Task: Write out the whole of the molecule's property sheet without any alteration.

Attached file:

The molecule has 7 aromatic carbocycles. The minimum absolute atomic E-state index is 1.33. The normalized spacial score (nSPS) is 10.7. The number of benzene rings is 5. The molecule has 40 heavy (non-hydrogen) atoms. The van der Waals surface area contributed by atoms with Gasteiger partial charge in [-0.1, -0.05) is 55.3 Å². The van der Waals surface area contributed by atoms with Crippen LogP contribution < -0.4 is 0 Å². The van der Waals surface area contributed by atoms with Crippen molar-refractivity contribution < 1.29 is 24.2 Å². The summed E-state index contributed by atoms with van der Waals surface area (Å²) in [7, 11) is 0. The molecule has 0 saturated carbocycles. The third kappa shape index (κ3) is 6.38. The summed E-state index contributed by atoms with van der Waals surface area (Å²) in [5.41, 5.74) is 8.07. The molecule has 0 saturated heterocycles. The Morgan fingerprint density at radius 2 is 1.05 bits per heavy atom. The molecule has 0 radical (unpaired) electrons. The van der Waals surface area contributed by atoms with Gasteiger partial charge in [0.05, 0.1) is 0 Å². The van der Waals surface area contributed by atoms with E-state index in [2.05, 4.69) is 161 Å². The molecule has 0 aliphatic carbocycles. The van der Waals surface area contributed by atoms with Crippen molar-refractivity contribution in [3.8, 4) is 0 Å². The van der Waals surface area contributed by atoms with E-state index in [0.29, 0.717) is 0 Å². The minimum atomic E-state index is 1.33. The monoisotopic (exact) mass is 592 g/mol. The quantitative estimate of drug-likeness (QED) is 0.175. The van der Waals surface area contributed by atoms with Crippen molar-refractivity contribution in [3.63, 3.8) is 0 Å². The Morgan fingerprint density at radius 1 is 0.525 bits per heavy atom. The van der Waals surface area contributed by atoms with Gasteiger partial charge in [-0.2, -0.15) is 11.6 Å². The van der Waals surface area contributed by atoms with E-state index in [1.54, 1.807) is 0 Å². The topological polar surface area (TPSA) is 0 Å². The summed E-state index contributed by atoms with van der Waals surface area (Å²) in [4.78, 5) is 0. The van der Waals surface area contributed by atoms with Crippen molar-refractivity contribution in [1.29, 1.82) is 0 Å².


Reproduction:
The molecule has 7 aromatic carbocycles. The minimum absolute atomic E-state index is 1.33. The normalized spacial score (nSPS) is 10.7. The number of benzene rings is 5. The molecule has 40 heavy (non-hydrogen) atoms. The van der Waals surface area contributed by atoms with Gasteiger partial charge in [-0.1, -0.05) is 55.3 Å². The van der Waals surface area contributed by atoms with Crippen LogP contribution < -0.4 is 0 Å². The van der Waals surface area contributed by atoms with Crippen molar-refractivity contribution < 1.29 is 24.2 Å². The summed E-state index contributed by atoms with van der Waals surface area (Å²) in [7, 11) is 0. The molecule has 0 saturated carbocycles. The third kappa shape index (κ3) is 6.38. The summed E-state index contributed by atoms with van der Waals surface area (Å²) in [5.41, 5.74) is 8.07. The molecule has 0 saturated heterocycles. The Morgan fingerprint density at radius 2 is 1.05 bits per heavy atom. The molecule has 0 radical (unpaired) electrons. The van der Waals surface area contributed by atoms with Gasteiger partial charge in [0.05, 0.1) is 0 Å². The van der Waals surface area contributed by atoms with E-state index in [2.05, 4.69) is 161 Å². The molecule has 0 aliphatic carbocycles. The van der Waals surface area contributed by atoms with Crippen molar-refractivity contribution in [3.8, 4) is 0 Å². The van der Waals surface area contributed by atoms with E-state index in [0.29, 0.717) is 0 Å². The minimum atomic E-state index is 1.33. The monoisotopic (exact) mass is 592 g/mol. The quantitative estimate of drug-likeness (QED) is 0.175. The van der Waals surface area contributed by atoms with Crippen molar-refractivity contribution in [3.63, 3.8) is 0 Å². The Morgan fingerprint density at radius 1 is 0.525 bits per heavy atom. The van der Waals surface area contributed by atoms with Gasteiger partial charge in [-0.2, -0.15) is 11.6 Å². The van der Waals surface area contributed by atoms with E-state index in [1.54, 1.807) is 0 Å². The topological polar surface area (TPSA) is 0 Å². The summed E-state index contributed by atoms with van der Waals surface area (Å²) in [4.78, 5) is 0. The van der Waals surface area contributed by atoms with Crippen molar-refractivity contribution in [1.29, 1.82) is 0 Å².